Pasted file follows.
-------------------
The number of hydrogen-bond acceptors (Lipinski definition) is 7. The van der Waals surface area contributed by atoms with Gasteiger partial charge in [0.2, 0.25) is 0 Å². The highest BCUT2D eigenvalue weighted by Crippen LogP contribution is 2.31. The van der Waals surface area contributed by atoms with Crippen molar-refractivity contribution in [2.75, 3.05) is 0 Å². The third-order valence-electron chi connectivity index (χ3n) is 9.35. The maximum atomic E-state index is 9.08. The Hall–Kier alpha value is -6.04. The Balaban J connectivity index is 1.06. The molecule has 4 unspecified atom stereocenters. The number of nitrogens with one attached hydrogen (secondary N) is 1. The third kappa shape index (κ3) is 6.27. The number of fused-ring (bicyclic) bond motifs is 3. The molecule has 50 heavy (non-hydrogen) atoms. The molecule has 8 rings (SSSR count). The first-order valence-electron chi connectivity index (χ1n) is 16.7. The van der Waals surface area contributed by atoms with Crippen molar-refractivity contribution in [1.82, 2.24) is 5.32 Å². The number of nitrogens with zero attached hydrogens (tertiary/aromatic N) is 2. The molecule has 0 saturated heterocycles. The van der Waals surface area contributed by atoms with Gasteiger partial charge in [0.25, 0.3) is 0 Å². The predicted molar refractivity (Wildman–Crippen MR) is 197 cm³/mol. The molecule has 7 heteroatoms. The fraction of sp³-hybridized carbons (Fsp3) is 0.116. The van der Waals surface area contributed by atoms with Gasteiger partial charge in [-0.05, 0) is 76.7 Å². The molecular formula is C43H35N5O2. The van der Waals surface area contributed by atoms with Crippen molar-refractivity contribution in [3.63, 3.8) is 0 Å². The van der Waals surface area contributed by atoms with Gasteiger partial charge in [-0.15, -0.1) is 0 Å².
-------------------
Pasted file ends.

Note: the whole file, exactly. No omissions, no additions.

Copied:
The number of hydrogen-bond acceptors (Lipinski definition) is 7. The van der Waals surface area contributed by atoms with Gasteiger partial charge in [0.2, 0.25) is 0 Å². The highest BCUT2D eigenvalue weighted by Crippen LogP contribution is 2.31. The van der Waals surface area contributed by atoms with Crippen molar-refractivity contribution in [2.75, 3.05) is 0 Å². The third-order valence-electron chi connectivity index (χ3n) is 9.35. The maximum atomic E-state index is 9.08. The Hall–Kier alpha value is -6.04. The Balaban J connectivity index is 1.06. The molecule has 4 unspecified atom stereocenters. The number of nitrogens with one attached hydrogen (secondary N) is 1. The third kappa shape index (κ3) is 6.27. The number of fused-ring (bicyclic) bond motifs is 3. The molecule has 50 heavy (non-hydrogen) atoms. The molecule has 8 rings (SSSR count). The first-order valence-electron chi connectivity index (χ1n) is 16.7. The van der Waals surface area contributed by atoms with Crippen molar-refractivity contribution in [1.82, 2.24) is 5.32 Å². The number of nitrogens with zero attached hydrogens (tertiary/aromatic N) is 2. The molecule has 0 saturated heterocycles. The van der Waals surface area contributed by atoms with Gasteiger partial charge in [0.25, 0.3) is 0 Å². The predicted molar refractivity (Wildman–Crippen MR) is 197 cm³/mol. The molecule has 7 heteroatoms. The fraction of sp³-hybridized carbons (Fsp3) is 0.116. The van der Waals surface area contributed by atoms with Gasteiger partial charge in [-0.05, 0) is 76.7 Å². The molecular formula is C43H35N5O2. The van der Waals surface area contributed by atoms with Crippen molar-refractivity contribution in [3.63, 3.8) is 0 Å². The van der Waals surface area contributed by atoms with Gasteiger partial charge in [-0.15, -0.1) is 0 Å².